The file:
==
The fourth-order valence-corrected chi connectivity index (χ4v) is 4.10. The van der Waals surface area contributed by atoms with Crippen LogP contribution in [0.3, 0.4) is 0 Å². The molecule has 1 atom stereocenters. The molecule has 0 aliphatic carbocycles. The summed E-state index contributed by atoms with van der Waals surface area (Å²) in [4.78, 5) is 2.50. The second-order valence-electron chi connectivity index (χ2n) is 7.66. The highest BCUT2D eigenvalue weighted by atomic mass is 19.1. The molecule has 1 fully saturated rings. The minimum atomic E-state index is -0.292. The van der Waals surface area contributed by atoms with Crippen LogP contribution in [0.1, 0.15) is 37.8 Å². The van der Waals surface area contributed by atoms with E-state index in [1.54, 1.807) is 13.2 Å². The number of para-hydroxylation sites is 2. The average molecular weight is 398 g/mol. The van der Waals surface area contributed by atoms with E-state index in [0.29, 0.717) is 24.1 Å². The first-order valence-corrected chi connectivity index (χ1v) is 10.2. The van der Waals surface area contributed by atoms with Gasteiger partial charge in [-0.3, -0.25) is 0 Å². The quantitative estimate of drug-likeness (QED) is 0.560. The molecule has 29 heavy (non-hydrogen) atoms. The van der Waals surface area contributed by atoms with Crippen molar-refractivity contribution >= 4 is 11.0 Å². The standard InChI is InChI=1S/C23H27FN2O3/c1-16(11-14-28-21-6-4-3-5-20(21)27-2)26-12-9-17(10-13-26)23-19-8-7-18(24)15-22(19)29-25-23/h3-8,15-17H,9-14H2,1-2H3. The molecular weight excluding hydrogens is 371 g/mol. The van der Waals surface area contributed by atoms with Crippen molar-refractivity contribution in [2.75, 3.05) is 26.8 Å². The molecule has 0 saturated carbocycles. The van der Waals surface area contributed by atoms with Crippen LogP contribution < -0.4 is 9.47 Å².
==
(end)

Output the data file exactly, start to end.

The fourth-order valence-corrected chi connectivity index (χ4v) is 4.10. The van der Waals surface area contributed by atoms with Crippen LogP contribution in [0.3, 0.4) is 0 Å². The molecule has 1 atom stereocenters. The molecule has 0 aliphatic carbocycles. The summed E-state index contributed by atoms with van der Waals surface area (Å²) in [4.78, 5) is 2.50. The second-order valence-electron chi connectivity index (χ2n) is 7.66. The highest BCUT2D eigenvalue weighted by atomic mass is 19.1. The molecule has 1 fully saturated rings. The minimum atomic E-state index is -0.292. The van der Waals surface area contributed by atoms with Crippen LogP contribution in [0.1, 0.15) is 37.8 Å². The van der Waals surface area contributed by atoms with E-state index in [1.54, 1.807) is 13.2 Å². The number of para-hydroxylation sites is 2. The average molecular weight is 398 g/mol. The van der Waals surface area contributed by atoms with E-state index in [0.29, 0.717) is 24.1 Å². The first-order valence-corrected chi connectivity index (χ1v) is 10.2. The van der Waals surface area contributed by atoms with Gasteiger partial charge in [-0.3, -0.25) is 0 Å². The quantitative estimate of drug-likeness (QED) is 0.560. The molecule has 29 heavy (non-hydrogen) atoms. The van der Waals surface area contributed by atoms with Crippen molar-refractivity contribution >= 4 is 11.0 Å². The standard InChI is InChI=1S/C23H27FN2O3/c1-16(11-14-28-21-6-4-3-5-20(21)27-2)26-12-9-17(10-13-26)23-19-8-7-18(24)15-22(19)29-25-23/h3-8,15-17H,9-14H2,1-2H3. The molecular weight excluding hydrogens is 371 g/mol. The van der Waals surface area contributed by atoms with Crippen molar-refractivity contribution in [2.75, 3.05) is 26.8 Å². The molecule has 0 saturated carbocycles. The van der Waals surface area contributed by atoms with Crippen LogP contribution < -0.4 is 9.47 Å².